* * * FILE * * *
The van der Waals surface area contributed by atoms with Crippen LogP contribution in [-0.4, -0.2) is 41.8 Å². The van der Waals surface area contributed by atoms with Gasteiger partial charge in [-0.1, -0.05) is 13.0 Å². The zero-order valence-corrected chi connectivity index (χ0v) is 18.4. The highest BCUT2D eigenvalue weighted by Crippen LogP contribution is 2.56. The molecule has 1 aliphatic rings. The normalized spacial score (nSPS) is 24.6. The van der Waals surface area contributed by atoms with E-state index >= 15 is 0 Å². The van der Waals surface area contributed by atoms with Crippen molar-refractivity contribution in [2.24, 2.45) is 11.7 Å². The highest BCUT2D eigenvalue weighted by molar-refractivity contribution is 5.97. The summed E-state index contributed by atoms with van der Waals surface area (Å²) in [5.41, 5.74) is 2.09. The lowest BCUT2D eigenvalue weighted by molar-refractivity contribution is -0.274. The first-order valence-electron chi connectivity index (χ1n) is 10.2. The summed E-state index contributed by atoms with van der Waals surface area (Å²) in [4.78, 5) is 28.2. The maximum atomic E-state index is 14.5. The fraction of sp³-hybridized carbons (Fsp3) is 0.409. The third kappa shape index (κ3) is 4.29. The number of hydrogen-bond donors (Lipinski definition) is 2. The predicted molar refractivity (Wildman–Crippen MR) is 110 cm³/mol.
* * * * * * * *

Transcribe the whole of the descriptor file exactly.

The van der Waals surface area contributed by atoms with Crippen LogP contribution in [-0.4, -0.2) is 41.8 Å². The van der Waals surface area contributed by atoms with Gasteiger partial charge in [-0.1, -0.05) is 13.0 Å². The zero-order valence-corrected chi connectivity index (χ0v) is 18.4. The highest BCUT2D eigenvalue weighted by Crippen LogP contribution is 2.56. The molecule has 1 aliphatic rings. The normalized spacial score (nSPS) is 24.6. The van der Waals surface area contributed by atoms with E-state index >= 15 is 0 Å². The van der Waals surface area contributed by atoms with Crippen molar-refractivity contribution in [2.24, 2.45) is 11.7 Å². The highest BCUT2D eigenvalue weighted by molar-refractivity contribution is 5.97. The summed E-state index contributed by atoms with van der Waals surface area (Å²) in [5.41, 5.74) is 2.09. The lowest BCUT2D eigenvalue weighted by molar-refractivity contribution is -0.274. The first-order valence-electron chi connectivity index (χ1n) is 10.2. The summed E-state index contributed by atoms with van der Waals surface area (Å²) in [4.78, 5) is 28.2. The maximum atomic E-state index is 14.5. The fraction of sp³-hybridized carbons (Fsp3) is 0.409. The third kappa shape index (κ3) is 4.29. The number of hydrogen-bond donors (Lipinski definition) is 2. The predicted molar refractivity (Wildman–Crippen MR) is 110 cm³/mol.